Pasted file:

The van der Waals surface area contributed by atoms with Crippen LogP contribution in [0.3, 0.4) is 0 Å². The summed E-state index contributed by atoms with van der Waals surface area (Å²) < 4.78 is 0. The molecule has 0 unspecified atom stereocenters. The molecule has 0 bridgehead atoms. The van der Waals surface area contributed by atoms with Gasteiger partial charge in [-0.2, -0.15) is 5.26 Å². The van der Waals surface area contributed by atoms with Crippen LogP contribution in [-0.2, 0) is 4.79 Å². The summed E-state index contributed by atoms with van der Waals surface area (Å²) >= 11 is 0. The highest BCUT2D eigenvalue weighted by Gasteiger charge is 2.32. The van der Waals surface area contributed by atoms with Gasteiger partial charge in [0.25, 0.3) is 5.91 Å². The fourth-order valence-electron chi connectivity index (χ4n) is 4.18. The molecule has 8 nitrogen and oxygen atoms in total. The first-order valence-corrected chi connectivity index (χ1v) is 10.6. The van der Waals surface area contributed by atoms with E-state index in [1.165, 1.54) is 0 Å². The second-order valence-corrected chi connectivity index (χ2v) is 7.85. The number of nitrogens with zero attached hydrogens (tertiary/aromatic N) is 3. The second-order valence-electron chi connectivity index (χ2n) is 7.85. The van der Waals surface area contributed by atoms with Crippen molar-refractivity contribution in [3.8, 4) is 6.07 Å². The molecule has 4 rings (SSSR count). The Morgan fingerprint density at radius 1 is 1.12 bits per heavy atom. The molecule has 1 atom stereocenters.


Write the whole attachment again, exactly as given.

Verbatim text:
The van der Waals surface area contributed by atoms with Crippen LogP contribution in [0.3, 0.4) is 0 Å². The summed E-state index contributed by atoms with van der Waals surface area (Å²) < 4.78 is 0. The molecule has 0 unspecified atom stereocenters. The molecule has 0 bridgehead atoms. The van der Waals surface area contributed by atoms with Gasteiger partial charge in [-0.2, -0.15) is 5.26 Å². The van der Waals surface area contributed by atoms with Crippen LogP contribution in [-0.2, 0) is 4.79 Å². The summed E-state index contributed by atoms with van der Waals surface area (Å²) >= 11 is 0. The highest BCUT2D eigenvalue weighted by Gasteiger charge is 2.32. The van der Waals surface area contributed by atoms with Gasteiger partial charge in [0.25, 0.3) is 5.91 Å². The fourth-order valence-electron chi connectivity index (χ4n) is 4.18. The molecule has 8 nitrogen and oxygen atoms in total. The first-order valence-corrected chi connectivity index (χ1v) is 10.6. The van der Waals surface area contributed by atoms with E-state index in [1.165, 1.54) is 0 Å². The second-order valence-corrected chi connectivity index (χ2v) is 7.85. The number of nitrogens with zero attached hydrogens (tertiary/aromatic N) is 3. The second-order valence-electron chi connectivity index (χ2n) is 7.85. The van der Waals surface area contributed by atoms with Crippen molar-refractivity contribution in [3.8, 4) is 6.07 Å². The molecule has 4 rings (SSSR count). The Morgan fingerprint density at radius 1 is 1.12 bits per heavy atom. The molecule has 1 atom stereocenters.